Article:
As UN delegates met in Morocco to adopt a global compact to protect the rights and safety of refugees and migrants (GCM), the Trump administration launched a blistering attack condemning it as a violation of national sovereignty.
“The United States proclaims and reaffirms its belief that decisions about how to secure its borders, and whom to admit for legal residency or to grant citizenship, are among the most important sovereign decisions a State can make, and are not subject to negotiation, or review, in international instruments, or fora”.
The Trump administration, which pulled out of the negotiations last December, “maintains the sovereign right to facilitate or restrict access to our territory, in accordance with our national laws and policies, subject to our existing international obligations.”
“We believe the Compact and the process that led to its adoption, including the New York Declaration, represent an effort by the United Nations to advance global governance at the expense of the sovereign right of States to manage their immigration systems in accordance with their national laws, policies, and interests,” the US said in a “national statement” released on the eve of the conference¸which began in Marrakesh December 10 and concludes December 14.
But despite strong US opposition, more than 180 of the UN’s 193 member states, along with human rights organizations, international relief agencies and civil society organizations (CSOs) , either expressed support for it or are participating in the conference.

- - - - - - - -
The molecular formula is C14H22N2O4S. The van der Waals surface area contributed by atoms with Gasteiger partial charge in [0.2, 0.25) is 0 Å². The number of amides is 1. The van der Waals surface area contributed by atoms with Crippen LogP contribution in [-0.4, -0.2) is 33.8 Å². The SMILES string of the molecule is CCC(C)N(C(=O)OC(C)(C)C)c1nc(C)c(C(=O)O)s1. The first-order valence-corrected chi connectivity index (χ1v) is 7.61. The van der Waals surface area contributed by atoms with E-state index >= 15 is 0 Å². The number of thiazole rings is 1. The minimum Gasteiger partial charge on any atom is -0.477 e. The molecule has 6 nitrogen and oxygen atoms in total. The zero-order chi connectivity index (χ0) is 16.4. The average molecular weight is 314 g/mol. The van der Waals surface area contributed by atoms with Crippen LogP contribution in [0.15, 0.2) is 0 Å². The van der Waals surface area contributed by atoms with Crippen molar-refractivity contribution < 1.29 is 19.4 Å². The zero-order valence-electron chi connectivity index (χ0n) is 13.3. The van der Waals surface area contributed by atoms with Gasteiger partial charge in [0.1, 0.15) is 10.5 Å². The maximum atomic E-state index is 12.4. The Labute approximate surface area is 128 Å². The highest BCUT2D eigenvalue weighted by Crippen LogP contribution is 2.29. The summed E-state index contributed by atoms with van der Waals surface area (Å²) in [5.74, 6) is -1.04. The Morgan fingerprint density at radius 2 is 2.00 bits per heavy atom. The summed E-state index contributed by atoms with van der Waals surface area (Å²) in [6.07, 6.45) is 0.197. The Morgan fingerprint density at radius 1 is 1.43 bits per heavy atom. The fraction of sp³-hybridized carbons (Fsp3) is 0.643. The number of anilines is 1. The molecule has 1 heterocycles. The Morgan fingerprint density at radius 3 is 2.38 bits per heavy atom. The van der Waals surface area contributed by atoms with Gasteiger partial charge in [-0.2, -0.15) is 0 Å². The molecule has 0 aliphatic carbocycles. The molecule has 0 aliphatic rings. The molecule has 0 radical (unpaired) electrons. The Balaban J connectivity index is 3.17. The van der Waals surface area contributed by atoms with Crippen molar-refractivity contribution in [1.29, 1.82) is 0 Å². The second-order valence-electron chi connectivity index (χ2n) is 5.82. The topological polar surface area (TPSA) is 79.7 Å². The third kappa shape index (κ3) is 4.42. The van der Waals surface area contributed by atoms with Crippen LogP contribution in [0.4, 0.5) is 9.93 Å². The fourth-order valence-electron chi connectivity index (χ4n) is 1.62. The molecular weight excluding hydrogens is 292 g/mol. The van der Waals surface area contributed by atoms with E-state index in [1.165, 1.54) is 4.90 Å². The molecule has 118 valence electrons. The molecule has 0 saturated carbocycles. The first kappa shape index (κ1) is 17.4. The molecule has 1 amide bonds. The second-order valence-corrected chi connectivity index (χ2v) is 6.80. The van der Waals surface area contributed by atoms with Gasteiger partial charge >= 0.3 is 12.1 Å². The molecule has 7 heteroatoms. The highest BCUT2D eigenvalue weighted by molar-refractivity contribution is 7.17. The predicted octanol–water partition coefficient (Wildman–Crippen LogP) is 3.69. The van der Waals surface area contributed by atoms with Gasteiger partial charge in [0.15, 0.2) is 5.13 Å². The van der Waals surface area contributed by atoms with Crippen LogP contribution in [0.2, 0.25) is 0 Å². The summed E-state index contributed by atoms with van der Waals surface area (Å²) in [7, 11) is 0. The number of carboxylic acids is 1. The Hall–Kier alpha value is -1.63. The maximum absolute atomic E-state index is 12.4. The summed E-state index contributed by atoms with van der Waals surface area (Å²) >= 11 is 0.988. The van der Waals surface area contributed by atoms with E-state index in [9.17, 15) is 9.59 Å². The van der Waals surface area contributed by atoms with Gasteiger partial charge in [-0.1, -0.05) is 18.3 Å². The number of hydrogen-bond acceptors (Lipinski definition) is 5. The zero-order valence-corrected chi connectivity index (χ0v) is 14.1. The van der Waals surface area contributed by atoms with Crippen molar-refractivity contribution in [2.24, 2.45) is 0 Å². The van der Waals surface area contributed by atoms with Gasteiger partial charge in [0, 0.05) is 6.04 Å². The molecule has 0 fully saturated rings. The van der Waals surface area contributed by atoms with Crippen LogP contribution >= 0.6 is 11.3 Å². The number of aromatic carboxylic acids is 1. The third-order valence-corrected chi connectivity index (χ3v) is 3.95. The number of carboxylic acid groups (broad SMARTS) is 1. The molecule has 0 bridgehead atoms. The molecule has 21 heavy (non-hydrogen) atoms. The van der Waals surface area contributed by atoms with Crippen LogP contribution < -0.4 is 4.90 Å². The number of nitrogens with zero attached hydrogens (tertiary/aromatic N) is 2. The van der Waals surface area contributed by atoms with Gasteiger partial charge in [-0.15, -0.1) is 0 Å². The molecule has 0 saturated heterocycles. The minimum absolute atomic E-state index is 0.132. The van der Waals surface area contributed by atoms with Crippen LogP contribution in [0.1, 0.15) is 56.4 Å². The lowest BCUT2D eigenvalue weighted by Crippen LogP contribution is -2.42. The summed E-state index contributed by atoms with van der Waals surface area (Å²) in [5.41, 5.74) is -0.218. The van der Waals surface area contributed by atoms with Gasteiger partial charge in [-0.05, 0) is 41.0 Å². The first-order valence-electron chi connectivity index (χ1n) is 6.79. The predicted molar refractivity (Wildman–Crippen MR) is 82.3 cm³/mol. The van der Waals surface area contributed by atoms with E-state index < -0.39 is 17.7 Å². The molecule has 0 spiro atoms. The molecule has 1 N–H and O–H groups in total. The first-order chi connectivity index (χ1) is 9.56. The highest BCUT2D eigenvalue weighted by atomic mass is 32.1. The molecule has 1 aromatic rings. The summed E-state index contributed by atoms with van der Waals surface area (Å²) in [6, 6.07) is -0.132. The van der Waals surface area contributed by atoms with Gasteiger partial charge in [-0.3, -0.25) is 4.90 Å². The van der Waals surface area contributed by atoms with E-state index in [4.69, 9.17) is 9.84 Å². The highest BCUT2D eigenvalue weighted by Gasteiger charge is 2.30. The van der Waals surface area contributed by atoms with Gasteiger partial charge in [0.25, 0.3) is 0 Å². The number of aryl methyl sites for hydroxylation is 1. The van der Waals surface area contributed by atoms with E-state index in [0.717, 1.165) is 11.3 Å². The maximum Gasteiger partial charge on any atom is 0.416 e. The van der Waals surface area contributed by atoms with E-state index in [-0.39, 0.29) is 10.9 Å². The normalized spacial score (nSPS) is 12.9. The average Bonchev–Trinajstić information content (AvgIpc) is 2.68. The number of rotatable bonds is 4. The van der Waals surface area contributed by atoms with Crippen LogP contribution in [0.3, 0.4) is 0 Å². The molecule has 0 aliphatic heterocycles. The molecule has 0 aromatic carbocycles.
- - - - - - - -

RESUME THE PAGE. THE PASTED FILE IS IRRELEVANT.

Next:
In an interview with IPS, Sarnata Reynolds, Oxfam International’s Policy Advisor for Global Displacement & Migration, said the contents of the GCM represent the culmination of two years of hard work, debate, and good faith negotiations among 192 UN member states, civil society and UN agencies, to bring together a blueprint for cooperation on migration that both respects the rights of the women, men and children leaving home, and the ability of states to respond to their economic and political challenges, among others.
Excerpts from the interview:
REYNOLDS: As we move into these last few days before adoption of the GCM, some world leaders and political actors are avoiding domestic grievances by shifting attention to the GCM, and asserting it will undermine sovereignty or worker’s rights, which is just not true.
Regardless of justifications provided so far, governments withdrawing from the GCM have not done so based on the contents of the GCM, which create no new rights and are not legally binding, they have done so based on current domestic politics.
Given this moment of heightened and heated rhetoric, positions of governments now may not remain the same as new administrations take office, and indeed they may temporarily get worse. But they could also get better.
Currently it looks as if 183 out of 193 UN members will adopt the GCM on Monday and Tuesday. A few countries have dropped out, and while that is of course unfortunate, the GCM does not require all UN member states to be functional and effective.
Ultimately, the GCM’s success will be measured by how well states work together to ensure that labor, demographic, family, education and other needs are addressed in a mutually beneficial way that bolsters human rights. It’s not particularly unusual in terms of international agreements, that 10 states will not adopt the GCM at the outset.
For example, the Rome Statute, which brought the International Criminal Court into effect, was adopted without the support of the US, has 139 signatories now, and has had a profound impact on international jurisprudence since it entered into force in 2002, whether states are parties to it or not.
There are 145 parties to the 1951 Refugee Convention and its 1967 Protocol. No one would question that it has been highly influential and a lifeline to millions of people.